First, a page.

Today, after a week of massive protests by hundreds of thousands in the streets of Tehran and elsewhere, the 'Supreme Leader' of Iran's government, the Ayatollah Khameni, gave a 'sermon' at Friday prayers at Tehran University. The opposition protesters had demanded a new election for the country's President; if Khomeni was going to offer an olive branch to them, this is where it would happen.
Khameni made a not-so-veiled threat instead: There was no election fraud, and so nothing to demonstrate about. The protests have been created by the intelligence services of vicious foreign governments (read: The USA and Great Britain), and they will cease.
If they continue, then the opposition leaders -- meaning former Iranian President Hassan Rafsanjani, opposition leader Hossein Mousavi, their friends and families -- would bear the responsibility for any bloodshed that followed. He was saying, If you come out in the streets now, you are challenging not the illegitimacy of an election, but the legitimacy of the government and the Islamic Republic. That is treason, and we will use the full strength of our private army to squelch your 'movement' and end it. If we want, we can kill you.
Khameni and his crew don't feel they can take any other position. They remember 1979 -- how, in the face of massive public protest, the Shah tried to placate revolutionaries (including Khameni) by offering minimal reforms. The revolutionaries sensed his weakness, rejected compromise and moved to seize power.
The lesson of those days is imprinted on the people who planned and lived through them, and who still constitute the Iranian government -- and who now face a similar situation... only, they're in the Shah's place.
The leaders of the opposition, Rafsanjani and Moussavi, had effectively been commanded to attend Khameni's speech. They didn't, which was both a public rebuke, and an answer to what they had to know he was going to say. As part of the present government, Rafsanjani was in a position to have some advance warning that Khameni would level a threat.
Rafsanjani is a powerful moderate figure, and one of the original revolutionary generation which overthrew the Shah. Some years ago, when he was President of Iran, he had supported students striking for greater autonomy and freedom of expression; the same players -- the Supreme Leader Khameni and his cohorts -- brutally repressed the students with violence and arrests. Rafsanjani did not openly oppose them; to have done so would've meant opposing their legitimacy, and effectively considered treason. Now, he is in exactly the same situation, again.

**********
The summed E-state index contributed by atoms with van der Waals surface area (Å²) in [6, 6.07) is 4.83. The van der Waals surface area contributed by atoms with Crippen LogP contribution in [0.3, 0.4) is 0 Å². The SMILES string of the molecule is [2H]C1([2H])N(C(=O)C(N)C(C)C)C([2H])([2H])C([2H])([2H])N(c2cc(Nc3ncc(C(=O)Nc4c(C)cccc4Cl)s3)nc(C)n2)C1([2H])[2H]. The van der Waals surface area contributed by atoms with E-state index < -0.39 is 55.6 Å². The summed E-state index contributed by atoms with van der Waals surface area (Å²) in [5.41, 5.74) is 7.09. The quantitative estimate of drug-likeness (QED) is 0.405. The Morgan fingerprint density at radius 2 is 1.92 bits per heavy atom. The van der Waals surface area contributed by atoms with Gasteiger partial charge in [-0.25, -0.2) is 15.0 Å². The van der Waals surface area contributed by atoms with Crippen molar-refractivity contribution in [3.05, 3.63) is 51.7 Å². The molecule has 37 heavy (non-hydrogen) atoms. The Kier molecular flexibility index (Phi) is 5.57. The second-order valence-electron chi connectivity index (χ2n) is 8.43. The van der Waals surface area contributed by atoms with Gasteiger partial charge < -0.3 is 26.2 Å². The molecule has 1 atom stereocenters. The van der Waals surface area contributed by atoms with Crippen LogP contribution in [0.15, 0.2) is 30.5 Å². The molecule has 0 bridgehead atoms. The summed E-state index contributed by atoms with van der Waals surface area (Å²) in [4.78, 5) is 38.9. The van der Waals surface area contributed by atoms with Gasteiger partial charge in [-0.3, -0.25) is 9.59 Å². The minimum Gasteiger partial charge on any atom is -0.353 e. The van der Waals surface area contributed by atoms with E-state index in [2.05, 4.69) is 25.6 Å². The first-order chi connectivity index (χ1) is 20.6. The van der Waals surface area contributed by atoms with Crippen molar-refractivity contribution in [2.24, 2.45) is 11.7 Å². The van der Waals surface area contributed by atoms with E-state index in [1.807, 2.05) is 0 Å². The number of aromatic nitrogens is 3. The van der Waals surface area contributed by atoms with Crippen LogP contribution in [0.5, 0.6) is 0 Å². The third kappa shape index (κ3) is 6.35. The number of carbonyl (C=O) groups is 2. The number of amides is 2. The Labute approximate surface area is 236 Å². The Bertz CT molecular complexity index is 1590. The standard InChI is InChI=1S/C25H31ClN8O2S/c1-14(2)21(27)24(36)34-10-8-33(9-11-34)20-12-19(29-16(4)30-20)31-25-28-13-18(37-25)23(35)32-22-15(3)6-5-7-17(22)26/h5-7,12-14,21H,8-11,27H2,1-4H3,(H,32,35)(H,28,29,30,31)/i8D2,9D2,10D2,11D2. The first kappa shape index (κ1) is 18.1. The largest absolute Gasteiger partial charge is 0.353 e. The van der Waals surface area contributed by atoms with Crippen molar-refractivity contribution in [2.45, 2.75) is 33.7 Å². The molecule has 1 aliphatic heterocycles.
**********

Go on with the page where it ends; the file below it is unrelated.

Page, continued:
The BBC reported that several days ago, Rafsanjani had applied for a rally and march permit for tomorrow, noting that it had been approved by the government and not rescinded. It's expected that march will occur tomorrow, and there may be a showdown in the streets, as the protest movement does not appear to be flagging.
The BBC also reported that their sources out in the population (foreign journalists are virtual prisoners in their Tehran hotel rooms, and all reporting is being done almost exclusively by telephone) are all very frightened over a confrontation which seems almost inevitable. They're afraid of being attacked in the streets by the official private armies of the government, even being killed; and of the repression that will follow as Khameni and the rest of his crew hold on to their power with a deathgrip.
We know that some 32 people have been killed since the 'results' of Iran's Presidential 'election' were released last week. No one knows where it will end. Have a good thought -- or more than one -- for people willing to put their bodies on the line for the right to live more freely.
UPDATE: From the New York Times, reported as of 1:50 PM PDST:
TEHRAN — Police officers used sticks and tear gas to force back thousands of demonstrators under plumes of black smoke in the capital on Saturday, a day after Iran’s supreme leader, Ayatollah Ali Khamenei, said there would be “bloodshed” if street protests continued over the disputed presidential election.
The violence unfolded on a day of extraordinary tension across Iran. The opposition leader, Mir Hussein Moussavi, appeared at a demonstration in southern Tehran and called for a general strike if he were to be arrested. “I am ready for martyrdom,” he told supporters.
Mr. Moussavi again called for nullifying the election’s results, and opposition protesters swore to continue pressing their claims of a stolen election against Iran’s embattled and increasingly impatient clerical leadership in Iran’s worst crisis since the 1979 Islamic Revolution.
Iran’s divisions played out on the streets. Regular security forces stood back and urged protesters to go home to avoid bloodshed, while the feared pro-government militia, the Basij, beat protesters with clubs and, witnesses said, electric prods.
In some places, the protesters pushed back, rushing the militia in teams of hundreds: At least three Basijis were pitched from their motorcycles, which were then set on fire. The protesters included many women, some of whom berated as “cowards” men who fled the Basijis. There appeared to be tens of thousands of protesters in Tehran, far fewer than the mass demonstrations early last week, likely because of intimidation.
“If they open fire on people and if there is bloodshed, people will get angrier,” said a protester, Ali, 40. “They are out of their minds if they think with bloodshed they can crush the movement.”